As a researcher who is interested in the design of hospitals and its impact on patient experience, I couldn’t help but take note of the design of the Addenbrooke’s A&E department, which I visited in June 2011 as a patient. Here are the notes I wrote a day after my visit:
I felt sharp pains in my stomach at 11:30 at night, and cried like a baby. With my husband my side, knowing that the pain had not eased as we had earlier hoped, we decided to go to A&E.
Our local A&E is at the Addenbrookes Hospital, the largest hospital in Cambridgeshire. We drove their silently. As we approached the hospital it wasn’t clear where we supposed to park. There was a sign directing people towards the main car park but there was no sign for A&E parking point or drop off. We continued through the emergency route as it was late at night. As we came in front of the A&E department we realised that the parking bays were disabled only – and though they were all empty, my husband being the ethical man he is, decided not to park there.
Ahead of me, I could see some parking spots, but again as there were no signs we were unaware if we were allowed to park there. My husband decided we should just go to the main car park. He had no idea which way to turn. Fortunately I had visited the hospital before as the University of Cambridge Medical School is based there. I directed him towards the main car park. And with pain and agony, we walked hand in hand towards the A&E entrance.
First obstacle, the door wouldn’t open. We then realised there was a sign saying dial the intercom, however without an arrow so it took a minute or two locating this bell. We rang it, fortunately someone answered straight away.
As soon as the doors opened there was a loud male quite authoritarian voice saying ‘ please wash your hands before entering’. I really should have taken a recording of the sound to make you visualise the rather frightening sound. As someone who was in rather a lot of pain, it certainly didn’t put me at ease, and felt too clinical.
Though of course I understand the importance of washing hands before entering any ward, but I just think it would have been reassuring to have heard that in a voice that wasn’t so harsh (preferably a woman’s voice) and some kind of welcome would have put me at ease too. I would suggest they change their recording transcript to: ‘Welcome to Addenbrookes. Please wasn’t your hands before you enter to avoid the spread of MRSA. Once you have washed your hands, our staff will be with you’.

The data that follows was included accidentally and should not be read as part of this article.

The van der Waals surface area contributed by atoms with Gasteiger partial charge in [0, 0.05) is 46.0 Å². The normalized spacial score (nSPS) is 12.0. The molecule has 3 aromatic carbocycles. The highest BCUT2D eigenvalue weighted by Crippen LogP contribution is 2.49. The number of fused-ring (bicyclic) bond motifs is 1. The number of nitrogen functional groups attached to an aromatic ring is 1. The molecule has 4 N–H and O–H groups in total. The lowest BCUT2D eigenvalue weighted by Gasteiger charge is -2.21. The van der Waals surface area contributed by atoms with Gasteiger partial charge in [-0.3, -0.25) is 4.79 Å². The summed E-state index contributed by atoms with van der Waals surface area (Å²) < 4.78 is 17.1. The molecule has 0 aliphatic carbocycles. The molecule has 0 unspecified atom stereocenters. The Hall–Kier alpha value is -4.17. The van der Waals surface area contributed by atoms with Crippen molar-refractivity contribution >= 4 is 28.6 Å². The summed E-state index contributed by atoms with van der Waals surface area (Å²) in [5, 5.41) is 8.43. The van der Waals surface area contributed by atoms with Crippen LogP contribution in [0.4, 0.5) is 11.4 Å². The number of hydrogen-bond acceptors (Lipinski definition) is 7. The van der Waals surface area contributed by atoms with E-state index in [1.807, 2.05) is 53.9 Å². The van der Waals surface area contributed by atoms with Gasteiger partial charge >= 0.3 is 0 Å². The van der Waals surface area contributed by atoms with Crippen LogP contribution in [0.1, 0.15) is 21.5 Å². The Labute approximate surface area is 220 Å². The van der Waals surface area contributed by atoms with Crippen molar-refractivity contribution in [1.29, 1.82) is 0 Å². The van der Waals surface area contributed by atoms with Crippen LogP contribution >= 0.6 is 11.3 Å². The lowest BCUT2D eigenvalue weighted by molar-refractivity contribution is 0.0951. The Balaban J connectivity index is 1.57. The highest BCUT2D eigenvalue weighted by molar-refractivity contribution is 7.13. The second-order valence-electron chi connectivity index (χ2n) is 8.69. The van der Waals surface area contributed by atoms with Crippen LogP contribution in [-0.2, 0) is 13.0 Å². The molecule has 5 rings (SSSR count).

So after the handwashing procedure another set of double doors and then this sign:
First of all we weren’t quite sure whether we should stand in front of the double doors, as the space between the double doors and this sign was very little. So we stood there nervously waiting for a nurse to come. She approached, said hi and asked what the problem was. I briefly explained the situation. She then went and stood over behind a booth with a paper and pen to fill in the admission form.
At this rate I wasn’t sure if I was allowed to join her (please note that red stop sign in the image above), though I knew she wanted my details (and I was in no state of mind to scream them across). So I just stood there, and then she said, ‘you can come across y’know’. I felt embarrassed.
After filling the forms in we were then sent over to reception and who asked for my personal details, and told us to take a seat in this waiting room:
After a long wait I was then treated in the treatment area:
The doctors and nurses where friendly and helpful, but the physical environment seemed to have a larger impact on my experience than I had anticipated. Though I have read many research papers on the impact of healthcare environments on patient experience (such as the review by Ulrich et al., (2008)), experiencing it really brought home a true understanding of the scientific work.
Ulrich, R., Zimring, C., Zhu, X., DuBose, J., Seo, H., Choi, Y.S., Quan, X. & Joseph, A. (2008) A review of the research literature on evidence-based healthcare design. Health Environments Research & Design Journal, 1 (3), p.p.61–125. Available at: http://edinnovation.com.au/documents/attachments/58-hcleader-5-litreviewwp.pdf [Accessed February 7, 2011].